Country music star 'Little' Jimmy Dickens dies aged 94

The star was a regular fixture of the famous Grand Ole Opry show until after his most recent birthday

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The Independent US

American country music star ‘Little’ Jimmy Dickens has died age 94.

Mr Dickens rose to fame as part of the regular Grand Ole Opry concert in Nashville Tennessee, where he began to play in 1948.

He continued to play the regular gig until 20 December last year, the day after his 94th birthday, according to a spokesperson for the stage show.

He was induced into the Country Music Hall of Fame in 1983.

Mr Dickens was known for his rhinestone-studded outfits, a style which others have since copied or built on.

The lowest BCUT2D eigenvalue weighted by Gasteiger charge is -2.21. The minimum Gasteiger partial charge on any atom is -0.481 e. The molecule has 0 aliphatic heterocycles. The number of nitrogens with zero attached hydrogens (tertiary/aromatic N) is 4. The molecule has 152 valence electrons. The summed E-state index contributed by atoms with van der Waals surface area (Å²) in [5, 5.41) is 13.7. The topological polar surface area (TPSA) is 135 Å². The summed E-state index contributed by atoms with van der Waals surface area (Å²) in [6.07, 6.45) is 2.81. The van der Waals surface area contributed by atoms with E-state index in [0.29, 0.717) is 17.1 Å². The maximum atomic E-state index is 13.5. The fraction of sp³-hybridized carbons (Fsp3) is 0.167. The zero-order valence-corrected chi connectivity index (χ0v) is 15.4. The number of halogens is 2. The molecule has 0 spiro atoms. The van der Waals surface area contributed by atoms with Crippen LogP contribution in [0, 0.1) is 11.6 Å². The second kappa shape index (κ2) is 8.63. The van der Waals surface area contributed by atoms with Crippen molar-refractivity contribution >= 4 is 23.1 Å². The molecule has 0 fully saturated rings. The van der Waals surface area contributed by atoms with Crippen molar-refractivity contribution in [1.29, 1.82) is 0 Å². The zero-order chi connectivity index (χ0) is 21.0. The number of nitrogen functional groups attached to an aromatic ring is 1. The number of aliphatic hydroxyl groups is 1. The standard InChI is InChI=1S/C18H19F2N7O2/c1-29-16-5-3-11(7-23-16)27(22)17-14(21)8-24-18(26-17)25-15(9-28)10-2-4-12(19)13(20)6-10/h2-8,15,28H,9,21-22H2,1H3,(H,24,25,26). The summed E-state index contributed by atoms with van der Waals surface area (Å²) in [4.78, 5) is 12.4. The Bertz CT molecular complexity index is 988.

"I look forward from one weekend to another to get back out on the stage of the Grand Ole Opry and try to entertain people who have come from miles and miles and state to state to be entertained with country music," he said recently, according to the Opry.


He was a fan favourite at the Opry until his retirement.

Friends knew Mr Dickens by the nickname “Tater” – which he picked up from his early classic "Take An Old Cold Tater (and Wait)."

Among the musicians other classics are "Country Boy," "Out Behind the Barn," and "May The Bird Of Paradise Fly Up Your Nose."

Dickens began his career on the radio, first appearing on the air in his home state of West Virginia, and then hosting radio shows across the country, the Country Music Hall of Fame said.